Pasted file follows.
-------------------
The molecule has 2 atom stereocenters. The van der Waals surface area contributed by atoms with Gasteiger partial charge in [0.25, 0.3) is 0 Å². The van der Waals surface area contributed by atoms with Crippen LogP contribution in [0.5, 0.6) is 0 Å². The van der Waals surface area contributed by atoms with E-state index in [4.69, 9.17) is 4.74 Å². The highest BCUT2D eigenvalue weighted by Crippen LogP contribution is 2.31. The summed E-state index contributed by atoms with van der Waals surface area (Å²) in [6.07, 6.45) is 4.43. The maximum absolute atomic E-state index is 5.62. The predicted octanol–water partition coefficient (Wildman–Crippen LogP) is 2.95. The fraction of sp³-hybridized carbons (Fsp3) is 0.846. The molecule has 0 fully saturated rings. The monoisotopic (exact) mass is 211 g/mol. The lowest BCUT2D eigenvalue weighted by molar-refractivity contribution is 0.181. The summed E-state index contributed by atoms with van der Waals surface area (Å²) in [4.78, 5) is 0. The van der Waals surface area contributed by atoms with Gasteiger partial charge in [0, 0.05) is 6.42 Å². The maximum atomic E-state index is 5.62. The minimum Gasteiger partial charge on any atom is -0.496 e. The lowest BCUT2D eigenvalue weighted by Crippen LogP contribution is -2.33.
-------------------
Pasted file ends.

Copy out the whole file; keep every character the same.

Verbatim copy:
The molecule has 2 atom stereocenters. The van der Waals surface area contributed by atoms with Gasteiger partial charge in [0.25, 0.3) is 0 Å². The van der Waals surface area contributed by atoms with Crippen LogP contribution in [0.5, 0.6) is 0 Å². The van der Waals surface area contributed by atoms with E-state index in [4.69, 9.17) is 4.74 Å². The highest BCUT2D eigenvalue weighted by Crippen LogP contribution is 2.31. The summed E-state index contributed by atoms with van der Waals surface area (Å²) in [6.07, 6.45) is 4.43. The maximum absolute atomic E-state index is 5.62. The predicted octanol–water partition coefficient (Wildman–Crippen LogP) is 2.95. The fraction of sp³-hybridized carbons (Fsp3) is 0.846. The molecule has 0 fully saturated rings. The monoisotopic (exact) mass is 211 g/mol. The lowest BCUT2D eigenvalue weighted by molar-refractivity contribution is 0.181. The summed E-state index contributed by atoms with van der Waals surface area (Å²) in [4.78, 5) is 0. The van der Waals surface area contributed by atoms with Gasteiger partial charge in [0, 0.05) is 6.42 Å². The maximum atomic E-state index is 5.62. The minimum Gasteiger partial charge on any atom is -0.496 e. The lowest BCUT2D eigenvalue weighted by Crippen LogP contribution is -2.33.